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The logo and the hand gesture
Before we start
The modernist aesthetic is one of the strongest influences in today's communication of European and United States brands, where the idea of less is better reduces lettering to a place of superfluous and outdated. Many brands have undergone a redesign to a neo-grotesque sans serif style, with Helvetica on the pedestal. Among the most relevant brands impacted, we have Ives Saint Laurent, Zara, Burberry, and Pinterest.
This content is an invitation to talk about alternatives to this standardization, which is only truly bad when chosen unwittingly. Lettering and other decorative designs are very powerful tools, as they are loaded with personality in just a few letters — Not created to be timeless or easiest to read but to be genuine, memorable, and catch the spirit of the time.
At Scharf studio, we have always built brands on the understanding that the diversity of elements and their hierarchy is what keeps a consistent and healthy brand. That is to say, a quality logo can be in lettering or neo-grotesque typography, or even these styles can coexist between logo, monogram, symbol, institutional typography, and so on. The sky is the limit when everything is thought with due care and technique.
The idea for today's newsletter came to me when I was watching Loic Prigent's coverage of the Schiaparelli haute couture show. The European brand carries eccentricity and surrealism in its DNA, marked by shapes as architectural as they are light, with contrasting colors weaving sumptuous materials. The juice of it is in the logo: a loose-line signature, as strong as it is lively, that manages to maintain admirable readability — perhaps the privilege of long names, in which some syllables can be more stylized without compromising the general form.
The idea of using the gestural trace created by someone's hand can come in different doses, as is organized further on. In terms of the meaning of style, lettering is extremely personal, like a fingerprint – and the name sign is the epitome of it. Lettering is the art of designing words by hand, where the flexibility of style alleviates normative restrictions and imperfections aiming at a punctual aesthetic strategy. The word as a whole is at the center of the technique.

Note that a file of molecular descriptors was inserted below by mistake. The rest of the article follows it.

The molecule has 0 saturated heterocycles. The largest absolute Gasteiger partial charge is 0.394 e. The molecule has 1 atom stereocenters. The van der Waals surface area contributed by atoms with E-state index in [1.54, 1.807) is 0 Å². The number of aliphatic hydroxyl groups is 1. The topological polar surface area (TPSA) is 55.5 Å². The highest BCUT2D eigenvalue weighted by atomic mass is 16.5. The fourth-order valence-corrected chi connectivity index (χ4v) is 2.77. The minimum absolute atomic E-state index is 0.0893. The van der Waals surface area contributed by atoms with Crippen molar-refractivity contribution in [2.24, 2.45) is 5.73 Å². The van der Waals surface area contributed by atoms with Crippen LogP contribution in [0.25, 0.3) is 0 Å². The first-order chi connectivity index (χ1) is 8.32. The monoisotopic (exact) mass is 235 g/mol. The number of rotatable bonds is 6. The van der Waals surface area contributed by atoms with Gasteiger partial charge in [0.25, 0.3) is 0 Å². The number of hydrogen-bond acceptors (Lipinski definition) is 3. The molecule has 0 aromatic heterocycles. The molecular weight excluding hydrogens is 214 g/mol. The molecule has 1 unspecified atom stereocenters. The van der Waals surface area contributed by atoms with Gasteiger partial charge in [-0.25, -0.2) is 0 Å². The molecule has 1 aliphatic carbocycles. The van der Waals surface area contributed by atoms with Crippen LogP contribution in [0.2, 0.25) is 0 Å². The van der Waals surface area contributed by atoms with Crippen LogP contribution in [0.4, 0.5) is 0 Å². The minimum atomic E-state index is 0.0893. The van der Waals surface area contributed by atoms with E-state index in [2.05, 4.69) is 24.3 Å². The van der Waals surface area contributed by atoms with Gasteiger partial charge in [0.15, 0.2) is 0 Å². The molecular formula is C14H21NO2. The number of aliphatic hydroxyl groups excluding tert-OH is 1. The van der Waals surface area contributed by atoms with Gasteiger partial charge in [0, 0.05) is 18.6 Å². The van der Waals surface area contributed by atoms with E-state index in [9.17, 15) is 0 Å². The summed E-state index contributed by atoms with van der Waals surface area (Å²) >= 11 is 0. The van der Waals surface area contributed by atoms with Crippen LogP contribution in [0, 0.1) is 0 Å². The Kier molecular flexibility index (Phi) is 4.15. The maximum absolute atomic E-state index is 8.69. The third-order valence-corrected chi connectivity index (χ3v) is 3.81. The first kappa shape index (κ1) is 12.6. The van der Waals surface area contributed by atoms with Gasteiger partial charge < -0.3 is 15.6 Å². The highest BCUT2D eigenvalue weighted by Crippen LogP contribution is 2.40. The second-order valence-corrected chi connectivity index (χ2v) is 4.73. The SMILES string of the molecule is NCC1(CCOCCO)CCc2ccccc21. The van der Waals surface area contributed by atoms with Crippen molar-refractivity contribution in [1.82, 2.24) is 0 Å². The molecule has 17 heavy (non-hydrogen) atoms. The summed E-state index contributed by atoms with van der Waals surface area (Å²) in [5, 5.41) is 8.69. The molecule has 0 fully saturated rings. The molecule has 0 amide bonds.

The expressiveness of what is handmade carries a one-of-a-kind meaning, a combination of the person who draws with the instrument chosen.
Strategies that trigger the use of lettering
1. The creators' seal
The creator's name itself appears in some form, expressing a direct connection of the offer with a physical person. This connection may become more abstract over time, but the reason for choosing Lettering remains: it is a historical reference. Some examples are derived almost directly from the creators' signature, others have been adapted to techniques that help readability and memorization. In the latter cases, there was a partial redesign of letters to improve the reading of each letter of the name and thus facilitate search tools that work better in digital media. For example, Pomellato underwent a very smart and smooth transition while keeping the style traits, the gesture.
Other brands that fit this idea:
2. Write your name and it's yours
Sometimes, lettering appears as a variation of the logo, serving for applications in details of a print (as an anti-counterfeiting tool or to be more suitable for extreme sizing) or for indicating a special or commemorative collection, for example. Among the brands that best use this strategy, we can mention Pucci, Valentino, and Marni.
Pucci in particular is an example of the clever use of elements from very different styles that work together, creating products with high visual richness. In the images below, we can see the Pucci logo, Emilio Pucci's signature distributed on the print, the print, the seaside semiology with the fish, and so on.
3. Almost human
Some brands structured within a corporate background, or extremely fast-growing formats such as venture-backed startups use lettering techniques as means to mitigate some type of transactional relationship linked to their type of business. This happens more subtly, with for example e shift in the central axis and the extension of letter ends, as in the case of Allbirds. Typical traces of mechanical writing, with the behavior of the ink that is irregularly absorbed on the paper, create a tactile link with the name – Madewell, Radisson, Galeries Lafayette, and Ray-ban have logos with this characteristic.
Finally, I leave here a poetic perspective on what is written by hand:
"The mind rules over the hand; hand rules over mind. The gesture that makes nothing, the gesture with no tomorrow, provokes and defines only the state of consciousness. The creative gesture exercises a continuous influence over the inner life. The hand wrenches the sense of touch away from its merely receptive passivity and organizes it for experiment and action. It teaches man to conquer space, weight, density and quantity. Because it fashions a new world, it leaves its imprint everywhere upon it. It struggles with the very substance it metamorphoses and with the very form it transfigures. Trainer of man, the hand multiplies him in space and in time." — Henri Focillon, In Praise of Hands, 1934.
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